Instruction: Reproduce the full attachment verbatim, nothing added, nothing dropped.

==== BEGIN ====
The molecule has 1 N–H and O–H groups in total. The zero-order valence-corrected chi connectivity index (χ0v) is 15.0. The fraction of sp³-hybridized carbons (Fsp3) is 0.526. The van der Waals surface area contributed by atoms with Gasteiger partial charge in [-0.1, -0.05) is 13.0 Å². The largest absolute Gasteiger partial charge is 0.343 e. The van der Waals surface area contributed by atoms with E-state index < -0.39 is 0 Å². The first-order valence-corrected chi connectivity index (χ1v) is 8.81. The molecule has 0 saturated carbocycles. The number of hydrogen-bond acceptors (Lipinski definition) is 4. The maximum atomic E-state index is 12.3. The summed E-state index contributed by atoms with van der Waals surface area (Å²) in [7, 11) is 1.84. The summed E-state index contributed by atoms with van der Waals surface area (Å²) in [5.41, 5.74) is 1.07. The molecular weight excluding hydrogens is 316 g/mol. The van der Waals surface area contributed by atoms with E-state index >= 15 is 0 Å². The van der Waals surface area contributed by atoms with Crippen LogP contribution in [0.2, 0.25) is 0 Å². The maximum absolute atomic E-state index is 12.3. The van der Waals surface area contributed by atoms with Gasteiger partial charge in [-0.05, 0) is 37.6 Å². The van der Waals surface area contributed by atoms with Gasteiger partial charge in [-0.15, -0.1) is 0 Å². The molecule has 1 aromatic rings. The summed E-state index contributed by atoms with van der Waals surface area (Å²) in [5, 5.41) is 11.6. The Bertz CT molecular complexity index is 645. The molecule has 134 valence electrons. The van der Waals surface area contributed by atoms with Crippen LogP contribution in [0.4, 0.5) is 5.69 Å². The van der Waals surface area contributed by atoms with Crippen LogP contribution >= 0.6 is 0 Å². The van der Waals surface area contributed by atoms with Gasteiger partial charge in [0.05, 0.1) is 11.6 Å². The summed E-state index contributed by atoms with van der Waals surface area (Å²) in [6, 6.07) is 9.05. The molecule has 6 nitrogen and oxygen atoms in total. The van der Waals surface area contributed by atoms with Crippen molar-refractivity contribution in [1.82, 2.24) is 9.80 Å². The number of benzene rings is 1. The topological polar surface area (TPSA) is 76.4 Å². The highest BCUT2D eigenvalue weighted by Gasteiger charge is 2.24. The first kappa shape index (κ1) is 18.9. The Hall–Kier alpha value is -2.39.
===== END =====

The molecule has 1 N–H and O–H groups in total. The zero-order valence-corrected chi connectivity index (χ0v) is 15.0. The fraction of sp³-hybridized carbons (Fsp3) is 0.526. The van der Waals surface area contributed by atoms with Gasteiger partial charge in [-0.1, -0.05) is 13.0 Å². The largest absolute Gasteiger partial charge is 0.343 e. The van der Waals surface area contributed by atoms with E-state index < -0.39 is 0 Å². The first-order valence-corrected chi connectivity index (χ1v) is 8.81. The molecule has 0 saturated carbocycles. The number of hydrogen-bond acceptors (Lipinski definition) is 4. The maximum atomic E-state index is 12.3. The summed E-state index contributed by atoms with van der Waals surface area (Å²) in [7, 11) is 1.84. The summed E-state index contributed by atoms with van der Waals surface area (Å²) in [5.41, 5.74) is 1.07. The molecular weight excluding hydrogens is 316 g/mol. The van der Waals surface area contributed by atoms with E-state index >= 15 is 0 Å². The van der Waals surface area contributed by atoms with Crippen LogP contribution in [0.2, 0.25) is 0 Å². The maximum absolute atomic E-state index is 12.3. The van der Waals surface area contributed by atoms with Gasteiger partial charge in [-0.05, 0) is 37.6 Å². The van der Waals surface area contributed by atoms with Gasteiger partial charge in [-0.15, -0.1) is 0 Å². The molecule has 1 aromatic rings. The summed E-state index contributed by atoms with van der Waals surface area (Å²) in [5, 5.41) is 11.6. The Bertz CT molecular complexity index is 645. The molecule has 134 valence electrons. The van der Waals surface area contributed by atoms with Crippen LogP contribution in [0.4, 0.5) is 5.69 Å². The van der Waals surface area contributed by atoms with Crippen LogP contribution >= 0.6 is 0 Å². The van der Waals surface area contributed by atoms with Gasteiger partial charge in [0.05, 0.1) is 11.6 Å². The summed E-state index contributed by atoms with van der Waals surface area (Å²) in [6, 6.07) is 9.05. The molecule has 6 nitrogen and oxygen atoms in total. The van der Waals surface area contributed by atoms with Crippen molar-refractivity contribution in [1.82, 2.24) is 9.80 Å². The number of benzene rings is 1. The topological polar surface area (TPSA) is 76.4 Å². The highest BCUT2D eigenvalue weighted by Gasteiger charge is 2.24. The first kappa shape index (κ1) is 18.9. The Hall–Kier alpha value is -2.39.